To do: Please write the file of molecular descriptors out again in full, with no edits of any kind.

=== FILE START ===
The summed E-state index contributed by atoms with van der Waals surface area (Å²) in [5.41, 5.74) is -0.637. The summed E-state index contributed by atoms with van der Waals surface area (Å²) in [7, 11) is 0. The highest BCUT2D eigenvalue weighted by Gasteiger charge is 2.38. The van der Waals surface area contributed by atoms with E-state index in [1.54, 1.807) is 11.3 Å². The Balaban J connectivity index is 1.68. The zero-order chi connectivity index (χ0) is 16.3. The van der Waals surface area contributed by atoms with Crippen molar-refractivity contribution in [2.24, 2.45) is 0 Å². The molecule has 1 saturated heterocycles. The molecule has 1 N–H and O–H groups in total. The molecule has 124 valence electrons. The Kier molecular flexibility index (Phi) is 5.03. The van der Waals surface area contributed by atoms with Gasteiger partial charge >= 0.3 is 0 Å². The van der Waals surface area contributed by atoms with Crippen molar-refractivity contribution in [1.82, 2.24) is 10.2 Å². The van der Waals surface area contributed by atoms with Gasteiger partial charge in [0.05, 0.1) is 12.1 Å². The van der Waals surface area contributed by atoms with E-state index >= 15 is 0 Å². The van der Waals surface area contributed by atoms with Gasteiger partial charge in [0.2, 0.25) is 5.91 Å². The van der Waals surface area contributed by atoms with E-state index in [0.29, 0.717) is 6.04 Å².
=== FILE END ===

The summed E-state index contributed by atoms with van der Waals surface area (Å²) in [5.41, 5.74) is -0.637. The summed E-state index contributed by atoms with van der Waals surface area (Å²) in [7, 11) is 0. The highest BCUT2D eigenvalue weighted by Gasteiger charge is 2.38. The van der Waals surface area contributed by atoms with E-state index in [1.54, 1.807) is 11.3 Å². The Balaban J connectivity index is 1.68. The zero-order chi connectivity index (χ0) is 16.3. The van der Waals surface area contributed by atoms with Crippen molar-refractivity contribution in [2.24, 2.45) is 0 Å². The molecule has 1 saturated heterocycles. The molecule has 1 N–H and O–H groups in total. The molecule has 124 valence electrons. The Kier molecular flexibility index (Phi) is 5.03. The van der Waals surface area contributed by atoms with Gasteiger partial charge >= 0.3 is 0 Å². The van der Waals surface area contributed by atoms with Crippen molar-refractivity contribution in [1.82, 2.24) is 10.2 Å². The van der Waals surface area contributed by atoms with Gasteiger partial charge in [0.05, 0.1) is 12.1 Å². The van der Waals surface area contributed by atoms with E-state index >= 15 is 0 Å². The van der Waals surface area contributed by atoms with Gasteiger partial charge in [0.2, 0.25) is 5.91 Å². The van der Waals surface area contributed by atoms with E-state index in [0.29, 0.717) is 6.04 Å².